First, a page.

A delightful excursion through the Yiddish language, the culture it defines and serves, and the fine art of complaint
Throughout history, Jews around the world have had plenty of reasons to lament. And for a thousand years, they've had the perfect language for it. Rich in color, expressiveness, and complexity, Yiddish has proven incredibly useful and durable. Its wonderful phrases and idioms impeccably reflect the mind-set that has enabled the Jews of Europe to survive a millennium of unrelenting persecution . . . and enables them to kvetch about it!
Michael Wex—professor, scholar, translator, novelist, and performer—takes a serious yet unceasingly fun and funny look at this remarkable kvetch-full tongue that has both shaped and has been shaped by those who speak it. Featuring chapters on curse words, food, sex, and even death, he allows his lively wit and scholarship to roam freely from Sholem Aleichem to Chaucer to Elvis.
Perhaps only a khokhem be-layle (a fool, literally a "sage at night," when there's no one around to see) would care to pass up this endearing and enriching treasure trove of linguistics, sociology, history, and folklore—an intriguing appreciation of a unique and enduring language and an equally fascinating culture.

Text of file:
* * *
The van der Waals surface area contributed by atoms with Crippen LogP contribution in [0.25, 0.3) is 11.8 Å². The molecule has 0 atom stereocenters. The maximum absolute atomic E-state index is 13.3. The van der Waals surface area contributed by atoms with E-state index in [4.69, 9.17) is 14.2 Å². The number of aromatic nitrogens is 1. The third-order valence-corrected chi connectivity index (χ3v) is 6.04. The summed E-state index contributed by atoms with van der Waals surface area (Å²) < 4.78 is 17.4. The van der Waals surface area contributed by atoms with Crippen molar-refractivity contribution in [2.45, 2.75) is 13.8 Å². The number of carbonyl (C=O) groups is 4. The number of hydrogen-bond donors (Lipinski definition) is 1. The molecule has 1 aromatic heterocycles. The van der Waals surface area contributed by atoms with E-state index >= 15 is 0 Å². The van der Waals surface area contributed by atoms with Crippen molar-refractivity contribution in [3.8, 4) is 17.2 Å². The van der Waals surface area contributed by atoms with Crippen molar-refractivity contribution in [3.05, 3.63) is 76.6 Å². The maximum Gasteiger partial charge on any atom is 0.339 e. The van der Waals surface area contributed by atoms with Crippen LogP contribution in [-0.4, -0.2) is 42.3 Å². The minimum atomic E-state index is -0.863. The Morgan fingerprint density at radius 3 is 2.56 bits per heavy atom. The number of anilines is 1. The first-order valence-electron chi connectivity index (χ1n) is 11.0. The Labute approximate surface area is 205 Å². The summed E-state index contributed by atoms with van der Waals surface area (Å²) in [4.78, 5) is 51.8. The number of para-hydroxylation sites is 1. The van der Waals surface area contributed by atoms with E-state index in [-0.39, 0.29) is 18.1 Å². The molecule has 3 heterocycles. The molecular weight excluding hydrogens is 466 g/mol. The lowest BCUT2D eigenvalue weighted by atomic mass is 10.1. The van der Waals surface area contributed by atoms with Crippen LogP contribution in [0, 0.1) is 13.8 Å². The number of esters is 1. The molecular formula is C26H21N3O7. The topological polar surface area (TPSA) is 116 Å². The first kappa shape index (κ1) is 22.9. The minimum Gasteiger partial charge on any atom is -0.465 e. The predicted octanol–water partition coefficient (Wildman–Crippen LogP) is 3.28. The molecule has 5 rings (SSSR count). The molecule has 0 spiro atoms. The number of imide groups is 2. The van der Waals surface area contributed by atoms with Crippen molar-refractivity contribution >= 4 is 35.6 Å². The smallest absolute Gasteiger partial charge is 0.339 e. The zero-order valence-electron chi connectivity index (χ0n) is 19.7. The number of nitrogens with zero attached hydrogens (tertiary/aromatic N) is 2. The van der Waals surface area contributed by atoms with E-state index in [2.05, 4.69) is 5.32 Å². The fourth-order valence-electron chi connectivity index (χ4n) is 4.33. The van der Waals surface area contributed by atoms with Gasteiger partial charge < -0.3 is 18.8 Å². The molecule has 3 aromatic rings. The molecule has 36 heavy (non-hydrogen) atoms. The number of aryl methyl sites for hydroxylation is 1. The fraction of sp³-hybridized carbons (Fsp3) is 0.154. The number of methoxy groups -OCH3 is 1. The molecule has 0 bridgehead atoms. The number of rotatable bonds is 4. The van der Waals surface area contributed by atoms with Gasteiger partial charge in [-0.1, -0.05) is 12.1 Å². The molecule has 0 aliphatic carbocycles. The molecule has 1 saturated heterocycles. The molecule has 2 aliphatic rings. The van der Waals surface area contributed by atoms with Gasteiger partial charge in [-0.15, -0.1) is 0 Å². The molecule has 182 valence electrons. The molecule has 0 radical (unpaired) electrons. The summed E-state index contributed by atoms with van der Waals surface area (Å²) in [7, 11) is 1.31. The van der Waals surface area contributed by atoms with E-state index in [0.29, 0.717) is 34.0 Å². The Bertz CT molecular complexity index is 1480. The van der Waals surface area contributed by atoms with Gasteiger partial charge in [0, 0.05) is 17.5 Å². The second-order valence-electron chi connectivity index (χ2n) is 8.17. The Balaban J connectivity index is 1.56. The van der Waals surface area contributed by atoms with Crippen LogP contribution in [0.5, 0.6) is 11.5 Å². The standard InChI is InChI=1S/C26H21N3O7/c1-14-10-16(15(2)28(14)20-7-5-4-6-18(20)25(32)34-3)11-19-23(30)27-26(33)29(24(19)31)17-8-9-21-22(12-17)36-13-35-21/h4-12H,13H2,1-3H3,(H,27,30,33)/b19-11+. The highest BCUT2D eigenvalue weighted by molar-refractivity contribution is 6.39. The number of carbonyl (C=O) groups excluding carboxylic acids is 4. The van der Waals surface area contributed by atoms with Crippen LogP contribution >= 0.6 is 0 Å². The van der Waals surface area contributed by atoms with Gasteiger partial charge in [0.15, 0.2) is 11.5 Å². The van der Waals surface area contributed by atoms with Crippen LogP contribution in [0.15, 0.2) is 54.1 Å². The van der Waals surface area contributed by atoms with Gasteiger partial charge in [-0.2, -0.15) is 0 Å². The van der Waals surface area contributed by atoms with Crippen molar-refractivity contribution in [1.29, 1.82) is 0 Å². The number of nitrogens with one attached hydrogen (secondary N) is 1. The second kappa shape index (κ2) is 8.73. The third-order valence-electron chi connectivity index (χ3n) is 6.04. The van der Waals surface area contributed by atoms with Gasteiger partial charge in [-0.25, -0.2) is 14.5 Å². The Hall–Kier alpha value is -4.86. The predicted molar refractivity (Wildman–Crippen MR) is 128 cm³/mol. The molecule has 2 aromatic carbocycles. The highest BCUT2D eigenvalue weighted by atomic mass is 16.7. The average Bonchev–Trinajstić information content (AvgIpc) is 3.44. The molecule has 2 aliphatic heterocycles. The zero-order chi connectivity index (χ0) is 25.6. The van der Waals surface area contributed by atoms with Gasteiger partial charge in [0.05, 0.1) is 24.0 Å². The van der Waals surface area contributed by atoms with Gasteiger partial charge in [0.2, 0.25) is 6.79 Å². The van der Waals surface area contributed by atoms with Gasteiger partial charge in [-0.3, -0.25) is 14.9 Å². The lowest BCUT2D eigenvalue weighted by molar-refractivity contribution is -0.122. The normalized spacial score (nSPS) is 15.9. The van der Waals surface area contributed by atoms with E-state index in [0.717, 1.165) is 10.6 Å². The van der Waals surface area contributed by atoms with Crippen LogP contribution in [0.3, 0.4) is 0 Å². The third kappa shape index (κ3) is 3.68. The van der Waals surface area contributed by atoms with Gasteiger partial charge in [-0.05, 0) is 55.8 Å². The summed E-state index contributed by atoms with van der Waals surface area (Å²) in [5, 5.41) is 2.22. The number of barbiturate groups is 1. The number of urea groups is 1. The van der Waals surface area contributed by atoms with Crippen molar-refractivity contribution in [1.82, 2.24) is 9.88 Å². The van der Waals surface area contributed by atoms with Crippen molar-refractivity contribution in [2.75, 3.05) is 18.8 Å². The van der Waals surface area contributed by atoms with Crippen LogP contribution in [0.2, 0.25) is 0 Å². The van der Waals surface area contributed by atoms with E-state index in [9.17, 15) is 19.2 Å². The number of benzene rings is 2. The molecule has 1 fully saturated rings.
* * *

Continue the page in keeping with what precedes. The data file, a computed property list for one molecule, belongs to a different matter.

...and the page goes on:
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The entry for "kvetchn (the verbal form) in Uriel Weinreich's "Modern English-Yiddish Yiddish-English Dictionary reads simply: "press, squeeze, pinch; strain." There is no mention of grumbling or complaint. You can "kvetch an orange to get juice, "kvetch a buzzer for service, or "kvetch mit di pleytses, shrug your shoulders, when no one responds to the buzzer that you "kvetched. All perfectly good, perfectly common uses of the verb "kvetchn, none of which appears to have the remotest connection with the idea of whining or complaining. The link is found in Weinreich's "strain" which he uses to define "kvetchn zikh, to press or squeeze oneself, the reflexive form of the verb. Alexander Harkavy's 1928 "Yiddish-English-Hebrew Dictionary helps make Weinreich's meaning clearer. It isn't simply to strain, but "to strain," as Harkavy has it, "at stool," to have trouble doing what, if you'd eaten your prunes the way you were supposed to, you wouldn't have any trouble with at all. The connection with complaint lies, of course, in the tone of voice: someone who's "kvetching sounds like someone who's paying the price for not having taken his castor oil---and he has just as eager an audience. A really good "kvetch has a visceral quality, a sense that the "kvetcher won't be completely comfortable, completely satisfied, until it's all come out. Go ahead and ask someone how they're feeling; if they tell you, "Don't ask," just remember that you already have. The twenty-minute litany of "tsuris is nobody's fault but your own.
---from "Born to Kvetch
Novelist, lecturer, and translator Michael Wex is one of the leading lights in the revival of Yiddish, and author of the New York Times bestseller Born to Kvetch and its follow-up, Just Say Nu.
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Book Description Souvenir Press Ltd, 2009. Hardcover. Book Condition: New. book. Bookseller Inventory # M0285638564